Keanu Reeves and Alexandra Grant Want to Make NFTs More Inclusive – The Hollywood Reporter

What does art look like in an immaterial digital space? Alexandra Grant, along with her partner, Keanu Reeves, is determined to help fellow artists answer that question. The two are advisors to The Futureverse Foundation, a new charitable initiative designed to encourage artists to participate in the next frontier of the Internet by creating work to view and sell in the Metaverse, an integrated network of virtual and digital worlds that, in its most ambitious designs can look like The matrix.

In particular, the Futureverse Foundation is betting that non-fungible tokens, or NFTs (unique digital objects secured by blockchain technology), can be more than speculative instruments – that they can have real artistic value. The Futureverse Foundation is committed to funding artists who will create powerful works to turn into these crypto assets, proving that fine art has a place in the next iteration of the internet, often referred to as Web 3.0.

“I feel like the Futureverse Foundation is a proposition. If we have this opportunity to build a new economy of [cultural] exchange, how do we do it? Grant asks. “It’s new for all of us to think about the partnerships between the art world, Hollywood and tech coming together in such a beautiful way.”

Created in collaboration with Non-Fungible Labs, a New Zealand-based NFT company, the Futureverse Foundation plans to “make the metaverse accessible to more people, especially from disadvantaged backgrounds,” Grant says. “It’s the beginning, it’s a nascent time for technological change where some people understand they’re already in the metaverse, and some people don’t know what an NFT is.”

Grant, along with Reeves and Non-Fungible Labs co-founder Brooke Howard-Smith, plans to help artists working in traditional two- and three-dimensional media into the digital space by guiding them through the process of translating their art. in NFT, for sale in the metaverse.

“I am honored to join the efforts of Non-Fungible Labs in cooperation with Alexandra Grant for the Extraordinary Program and Opportunity of the Futureverse Foundation, in support of artists and creators around the world,” Reeves said in a statement.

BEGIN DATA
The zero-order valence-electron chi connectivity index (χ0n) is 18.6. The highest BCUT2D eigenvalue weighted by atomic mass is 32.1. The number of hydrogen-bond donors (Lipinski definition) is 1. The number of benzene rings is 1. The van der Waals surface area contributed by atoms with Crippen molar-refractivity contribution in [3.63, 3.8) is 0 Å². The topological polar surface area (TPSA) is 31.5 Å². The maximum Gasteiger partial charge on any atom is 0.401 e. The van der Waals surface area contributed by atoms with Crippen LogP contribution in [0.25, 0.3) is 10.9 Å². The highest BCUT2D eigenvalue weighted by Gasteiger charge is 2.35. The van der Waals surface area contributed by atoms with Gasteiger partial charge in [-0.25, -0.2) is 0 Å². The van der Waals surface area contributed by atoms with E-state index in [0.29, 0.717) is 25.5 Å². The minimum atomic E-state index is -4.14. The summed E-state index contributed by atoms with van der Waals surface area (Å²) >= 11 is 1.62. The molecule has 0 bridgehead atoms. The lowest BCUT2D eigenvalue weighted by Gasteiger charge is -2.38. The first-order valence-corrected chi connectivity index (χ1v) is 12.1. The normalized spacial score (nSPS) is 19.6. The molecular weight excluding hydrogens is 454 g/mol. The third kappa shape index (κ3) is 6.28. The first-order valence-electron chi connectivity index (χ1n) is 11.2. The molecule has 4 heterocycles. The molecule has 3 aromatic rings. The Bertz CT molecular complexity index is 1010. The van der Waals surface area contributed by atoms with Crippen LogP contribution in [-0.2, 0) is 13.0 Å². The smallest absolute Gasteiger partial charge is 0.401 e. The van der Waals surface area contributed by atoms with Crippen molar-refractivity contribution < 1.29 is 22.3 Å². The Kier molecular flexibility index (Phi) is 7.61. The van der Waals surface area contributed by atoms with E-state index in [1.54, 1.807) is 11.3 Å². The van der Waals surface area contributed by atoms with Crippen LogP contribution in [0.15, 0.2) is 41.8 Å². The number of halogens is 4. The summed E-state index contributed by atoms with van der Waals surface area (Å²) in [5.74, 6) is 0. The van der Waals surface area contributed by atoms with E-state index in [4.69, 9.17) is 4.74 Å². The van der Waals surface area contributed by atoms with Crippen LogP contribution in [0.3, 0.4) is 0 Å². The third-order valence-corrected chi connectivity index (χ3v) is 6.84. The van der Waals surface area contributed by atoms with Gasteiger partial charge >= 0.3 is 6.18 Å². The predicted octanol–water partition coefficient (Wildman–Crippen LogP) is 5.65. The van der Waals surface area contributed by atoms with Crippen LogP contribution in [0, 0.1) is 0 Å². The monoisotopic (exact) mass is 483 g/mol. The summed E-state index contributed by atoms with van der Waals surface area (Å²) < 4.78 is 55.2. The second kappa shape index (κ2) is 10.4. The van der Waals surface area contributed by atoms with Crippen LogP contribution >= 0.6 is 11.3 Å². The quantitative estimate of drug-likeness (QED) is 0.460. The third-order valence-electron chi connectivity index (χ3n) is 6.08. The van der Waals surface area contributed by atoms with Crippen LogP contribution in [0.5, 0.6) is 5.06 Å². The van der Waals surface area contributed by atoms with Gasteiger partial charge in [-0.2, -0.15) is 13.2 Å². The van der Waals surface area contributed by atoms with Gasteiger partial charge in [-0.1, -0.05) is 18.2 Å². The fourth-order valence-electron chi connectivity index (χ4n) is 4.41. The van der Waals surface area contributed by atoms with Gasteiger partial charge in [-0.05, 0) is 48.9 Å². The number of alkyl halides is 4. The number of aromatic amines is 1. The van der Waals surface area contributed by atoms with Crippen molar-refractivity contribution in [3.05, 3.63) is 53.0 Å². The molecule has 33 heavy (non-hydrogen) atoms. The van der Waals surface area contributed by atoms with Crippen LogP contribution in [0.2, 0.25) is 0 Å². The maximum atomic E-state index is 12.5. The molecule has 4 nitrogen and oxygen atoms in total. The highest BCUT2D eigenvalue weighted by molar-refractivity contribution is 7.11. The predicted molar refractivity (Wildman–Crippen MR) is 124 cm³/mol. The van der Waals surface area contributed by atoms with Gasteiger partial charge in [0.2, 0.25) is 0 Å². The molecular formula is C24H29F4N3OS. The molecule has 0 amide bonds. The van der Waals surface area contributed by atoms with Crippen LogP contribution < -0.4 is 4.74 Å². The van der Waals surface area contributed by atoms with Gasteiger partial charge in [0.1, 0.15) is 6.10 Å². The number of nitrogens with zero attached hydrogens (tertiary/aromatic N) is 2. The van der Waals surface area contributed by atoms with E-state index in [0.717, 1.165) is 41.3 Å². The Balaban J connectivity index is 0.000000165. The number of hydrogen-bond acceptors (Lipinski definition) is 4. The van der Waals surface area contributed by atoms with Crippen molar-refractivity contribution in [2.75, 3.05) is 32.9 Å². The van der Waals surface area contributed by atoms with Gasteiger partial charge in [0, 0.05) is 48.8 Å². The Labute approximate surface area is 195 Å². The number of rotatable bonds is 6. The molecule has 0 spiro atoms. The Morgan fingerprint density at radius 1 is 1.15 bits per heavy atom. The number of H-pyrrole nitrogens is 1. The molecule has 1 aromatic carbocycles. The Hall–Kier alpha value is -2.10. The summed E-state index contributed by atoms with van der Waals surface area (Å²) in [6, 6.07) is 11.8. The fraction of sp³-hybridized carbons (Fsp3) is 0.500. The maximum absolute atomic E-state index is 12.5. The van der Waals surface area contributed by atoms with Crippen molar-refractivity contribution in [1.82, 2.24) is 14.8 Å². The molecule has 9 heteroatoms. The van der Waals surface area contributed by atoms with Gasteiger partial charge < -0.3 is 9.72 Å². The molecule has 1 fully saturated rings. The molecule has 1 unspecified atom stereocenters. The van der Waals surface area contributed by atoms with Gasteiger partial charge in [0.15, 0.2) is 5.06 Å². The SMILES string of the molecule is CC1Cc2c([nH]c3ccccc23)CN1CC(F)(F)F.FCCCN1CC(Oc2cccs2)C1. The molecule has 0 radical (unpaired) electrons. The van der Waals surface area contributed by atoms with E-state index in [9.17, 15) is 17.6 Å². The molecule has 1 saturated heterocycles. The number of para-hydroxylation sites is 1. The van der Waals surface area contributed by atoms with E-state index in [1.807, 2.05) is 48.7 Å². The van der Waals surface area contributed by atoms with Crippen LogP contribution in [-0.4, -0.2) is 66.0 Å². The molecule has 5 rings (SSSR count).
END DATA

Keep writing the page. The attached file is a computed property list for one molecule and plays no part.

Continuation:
Futureverse Foundation Advisors Alexandra Grant (right) and Keanu Reeves said, “I am honored to join this amazing program…to ​​support artists and creators around the world.

Advised by peers and colleagues in the art world, Grant and Reeves will select artists to support based on the quality of the work, with particular attention paid to Indigenous and women artists in an effort to diversify the art world. art, especially since it exists in the NFT space. The first round of seed funding ($250,000) was offered by Non-Fungible Labs, with much of its revenue generated from NFT sales. (Some of its bestsellers are digital spiders called “stuff”.) In anticipation of the launch of the Futureverse Foundation, Non-Fungible Labs made its first donation: a $100,000 donation to Nana Oforiatta Ayim, to support her work as curator Pavilion of the Venice Biennale 2022.

“I kind of see these grants as social acupuncture; you won’t be able to change everything because that’s not the intention, the intention is to find the right energy meridian to put in a needle of change,” says Grant. “So even though it was a real-world pavilion, it happened because of conversations that were all digital. That translation between worlds is already built in.

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Brooke Howard-Smith, co-founder of Non-Fungible Labs.
Courtesy of subject

Many industries are striving to establish a deeper relationship with the metaverse, but the challenge is to do so in a way that is fair and does not reflect the structural disadvantages that exist in the traditional art world. Before the Futureverse Foundation took shape, Howard-Smith helped establish an open pledge for major tech brands to sign on and commit to championing an “open and inclusive metaverse.”

“It’s really the first phase of that,” he says of his collaborative founding with Grant and Reeves. “Meta, Google, Amazon and everyone who signed [have] promised they would drive consciously to make sure this version of the technology isn’t the proprietary version we’ve built by accident over the past 30 years.

Grant hopes the foundation can help democratize the buying, selling, and valuing of art, both in the metaverse and in real life.

“A lot of people from the ‘fine arts’ think that NFTs are an image with an accounting ledger like a blockchain attached to it,” she says. “What’s really happening is rethinking not only currency, but also what an object is that can be shared in $. Does it have a physical character? Does it have a value? Who Inadvertently, the foundation provokes a reassessment of Western art, of colonialist-based practices, of all those issues.

A version of this story first appeared in the June 22 issue of The Hollywood Reporter magazine. Click here to subscribe.

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